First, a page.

The bench press is probably the most free popular free weight exercise there is. Easier to learn than squats, not as grueling as the deadlift, it is a productive upper body exercise that anyone can learn in one or two sessions. The bench press focuses on the chest, shoulder and triceps muscles. There are many machines that allow you to do a seated or lying chest press, but this article deals only with the standard bench press. If you don’t learn proper bench press technique you can injure your shoulder, elbows and the connective tissues.
Setting up to Bench
To get the most out of this exercise and to decrease your chances of injury you have to learn correct bench press technique. Lie on the bench with your hips and back of your head flat against it. Create a solid base with your feet flat on the floor.
Getting the Right Grip
Find the correct grip by lowering the empty bar down to your chest and pause it there. Note the position of your forearms. You’ll have the greatest leverage advantage with your forearms perpendicular to the floor.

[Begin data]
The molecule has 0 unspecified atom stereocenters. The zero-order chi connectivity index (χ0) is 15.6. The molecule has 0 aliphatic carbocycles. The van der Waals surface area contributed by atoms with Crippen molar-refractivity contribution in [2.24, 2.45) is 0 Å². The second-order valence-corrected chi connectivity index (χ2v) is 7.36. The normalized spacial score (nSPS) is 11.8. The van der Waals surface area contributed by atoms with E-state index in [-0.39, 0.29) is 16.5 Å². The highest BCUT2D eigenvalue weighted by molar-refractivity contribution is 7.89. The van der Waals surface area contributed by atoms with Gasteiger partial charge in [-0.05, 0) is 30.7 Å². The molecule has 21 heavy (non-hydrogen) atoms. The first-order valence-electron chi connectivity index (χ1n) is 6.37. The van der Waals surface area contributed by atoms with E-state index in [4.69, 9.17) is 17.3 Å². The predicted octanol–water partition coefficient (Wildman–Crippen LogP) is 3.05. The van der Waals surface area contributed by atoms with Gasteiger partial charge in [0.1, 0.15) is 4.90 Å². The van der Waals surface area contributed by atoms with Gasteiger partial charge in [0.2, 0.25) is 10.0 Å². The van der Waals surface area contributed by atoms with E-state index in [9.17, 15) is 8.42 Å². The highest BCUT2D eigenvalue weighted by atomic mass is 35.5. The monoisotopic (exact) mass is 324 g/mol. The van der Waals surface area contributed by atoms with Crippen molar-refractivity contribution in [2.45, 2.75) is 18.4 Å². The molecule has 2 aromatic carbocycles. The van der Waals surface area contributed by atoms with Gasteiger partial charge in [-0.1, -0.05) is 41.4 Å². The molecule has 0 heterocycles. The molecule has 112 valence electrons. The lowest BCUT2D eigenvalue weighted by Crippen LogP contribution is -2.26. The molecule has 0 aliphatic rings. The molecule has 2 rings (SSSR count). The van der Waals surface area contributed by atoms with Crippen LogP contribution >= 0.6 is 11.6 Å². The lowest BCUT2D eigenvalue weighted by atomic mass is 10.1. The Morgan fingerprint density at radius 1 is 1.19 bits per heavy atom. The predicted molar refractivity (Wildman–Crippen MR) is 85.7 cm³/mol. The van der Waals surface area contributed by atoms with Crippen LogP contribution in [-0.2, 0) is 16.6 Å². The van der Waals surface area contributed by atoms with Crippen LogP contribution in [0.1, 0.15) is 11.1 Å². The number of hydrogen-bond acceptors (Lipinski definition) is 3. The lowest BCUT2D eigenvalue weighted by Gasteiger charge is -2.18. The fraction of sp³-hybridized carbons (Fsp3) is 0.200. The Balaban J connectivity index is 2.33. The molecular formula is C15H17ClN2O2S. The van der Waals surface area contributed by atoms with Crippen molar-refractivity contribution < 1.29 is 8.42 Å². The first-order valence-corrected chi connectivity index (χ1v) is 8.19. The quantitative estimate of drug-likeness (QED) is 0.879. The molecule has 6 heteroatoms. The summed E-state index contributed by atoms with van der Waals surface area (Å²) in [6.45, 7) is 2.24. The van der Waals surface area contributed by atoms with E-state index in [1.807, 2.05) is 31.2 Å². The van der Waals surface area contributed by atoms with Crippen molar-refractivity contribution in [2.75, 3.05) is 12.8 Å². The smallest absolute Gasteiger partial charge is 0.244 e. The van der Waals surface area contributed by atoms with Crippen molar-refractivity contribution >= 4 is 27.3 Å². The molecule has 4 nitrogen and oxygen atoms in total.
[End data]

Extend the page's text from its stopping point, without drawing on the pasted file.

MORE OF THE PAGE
Performing the Repetitions
Lying on your back, take the barbell from the rack and hold it over your eyes at arm’s length and take a deep breath. Lower the weight under control to your lower chest and pause for a count before pressing the weight up with your chest shoulders and triceps. As you begin to press exhale forcefully. The bar will naturally arc slightly back so when your arms are extended at the top position the bar will be over your eyes again.
Things to Avoid
Plenty of machines offer the ability to perform seated and lying chest press exercises, but if you’re physically able the free weight bench press will be your most productive choice. With this choice comes the responsibility to do it right and to do it safely. Below is a quick list of don’ts to keep you on the right track.
- Power lifters have developed a technique where they arch their backs to a great degree to lift more weight, but you should avoid this dangerous practice.
- Use a standard closed handed grip instead of a thumb less grip. The bar can role out of your hands and land on your neck.
- Never bench press heavy without a competent spotter who can help you rack the barbell if necessary.
- Always lower the weight all the way to your chest with a quick pause – this means NO BOUNCING the weight.
Always bench with a spotter or bench inside a power rack. (This takes a bit of practice to get the positioning right, but is safe and effective. Spotters allow for you to push yourself to your max without breaking you bench press technique.